Recessions, Housing Market Disruptions, and the Mobility of Workers

Article excerpt


At the end of September 2010, the United States Census Bureau released the 2009 data from the American Community Survey (ACS). One of the questions that participants are asked in this survey is where they were living one year ago. The answer to this question is of particular interest to labor economists since it is one way to assess the degree to which workers are moving around the country to pursue jobs or educational opportunities. Data from the past 10 years of surveys reveal that the fraction of the population living in the same house as they were one year ago has fluctuated between 83.5 percent and 85.5 percent.


The fraction of the population living in the same house as a year ago appears to vary with the business cycle, rising with recessions. The fraction hit a high during the recession of 2001 and remained high for several years before falling to a low in 2005. It rose again during the recent recession of 2007 to 2009.

One might expect labor mobility to look very different in those two recessions, since housing market problems were such an integral part of one and not the other. Home prices fell sharply and foreclosure rates rose steeply during the most recent recession, but not during the 2001 recession.

However, while related, housing-price declines and foreclosures can have countervailing effects on mobility. A foreclosure makes it less likely that people will be living in the same house that they were living in a year ago. On the other hand, if housing prices fall so much that homeowners are left owing more to the bank than their home is worth, they are more likely to stay in their home. In order to move, they will either need to sell the house for less than the remaining balance on the loan, come up with the difference, and bring it to the closing, or they will need to default on the loan and let the bank foreclose. To the extent that a homeowner is unable to come up with enough money to pay off the difference and unwilling to default and suffer the damage to their credit history, they may be less likely to move than they otherwise would be. Economists refer to this phenomenon as, "spatial lock-in." Some observers have expressed concern that it may prevent workers from moving to cities where employment opportunities may be better than where they are currently living.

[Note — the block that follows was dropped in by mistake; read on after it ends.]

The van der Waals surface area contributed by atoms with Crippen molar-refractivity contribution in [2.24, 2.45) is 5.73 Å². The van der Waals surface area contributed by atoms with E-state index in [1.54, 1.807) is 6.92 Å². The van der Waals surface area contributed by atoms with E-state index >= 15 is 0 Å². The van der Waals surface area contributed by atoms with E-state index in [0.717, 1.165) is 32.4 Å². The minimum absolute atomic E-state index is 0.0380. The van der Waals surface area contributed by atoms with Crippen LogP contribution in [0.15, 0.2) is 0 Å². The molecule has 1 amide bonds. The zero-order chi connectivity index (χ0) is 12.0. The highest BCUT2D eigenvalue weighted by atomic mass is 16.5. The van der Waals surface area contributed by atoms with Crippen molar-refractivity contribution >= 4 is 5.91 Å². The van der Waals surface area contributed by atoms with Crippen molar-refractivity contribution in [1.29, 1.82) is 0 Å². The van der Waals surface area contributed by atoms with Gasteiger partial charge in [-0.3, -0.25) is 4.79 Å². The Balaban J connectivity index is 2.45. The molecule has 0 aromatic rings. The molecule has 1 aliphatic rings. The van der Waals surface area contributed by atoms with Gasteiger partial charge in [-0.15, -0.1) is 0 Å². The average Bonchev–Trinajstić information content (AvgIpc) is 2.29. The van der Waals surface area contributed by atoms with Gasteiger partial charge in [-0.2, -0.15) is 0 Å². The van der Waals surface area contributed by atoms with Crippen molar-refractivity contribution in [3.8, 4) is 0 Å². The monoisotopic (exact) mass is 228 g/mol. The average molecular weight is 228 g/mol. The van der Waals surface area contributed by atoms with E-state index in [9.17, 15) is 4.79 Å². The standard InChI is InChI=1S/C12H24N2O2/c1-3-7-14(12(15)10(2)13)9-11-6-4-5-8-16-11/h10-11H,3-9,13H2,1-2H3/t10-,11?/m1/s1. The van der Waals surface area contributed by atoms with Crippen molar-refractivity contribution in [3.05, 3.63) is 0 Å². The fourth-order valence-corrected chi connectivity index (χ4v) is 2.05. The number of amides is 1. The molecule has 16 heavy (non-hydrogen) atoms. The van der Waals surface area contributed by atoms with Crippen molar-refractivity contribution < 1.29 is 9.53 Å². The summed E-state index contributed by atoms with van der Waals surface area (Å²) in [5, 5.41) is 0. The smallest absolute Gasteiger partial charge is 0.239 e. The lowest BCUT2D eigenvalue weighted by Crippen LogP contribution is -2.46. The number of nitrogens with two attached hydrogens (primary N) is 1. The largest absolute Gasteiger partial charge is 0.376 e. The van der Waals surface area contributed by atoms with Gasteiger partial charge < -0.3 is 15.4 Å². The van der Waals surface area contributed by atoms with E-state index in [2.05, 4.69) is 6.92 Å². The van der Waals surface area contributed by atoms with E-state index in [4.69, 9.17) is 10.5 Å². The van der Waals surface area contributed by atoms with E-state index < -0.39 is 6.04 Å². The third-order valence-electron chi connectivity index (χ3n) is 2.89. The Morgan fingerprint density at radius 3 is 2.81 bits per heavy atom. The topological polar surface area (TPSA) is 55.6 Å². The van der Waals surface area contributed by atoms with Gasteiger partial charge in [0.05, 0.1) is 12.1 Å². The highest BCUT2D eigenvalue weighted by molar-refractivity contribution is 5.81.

Data from the ACS show that the fraction of the population living in a different state from one year ago also fluctuates with the business cycle. …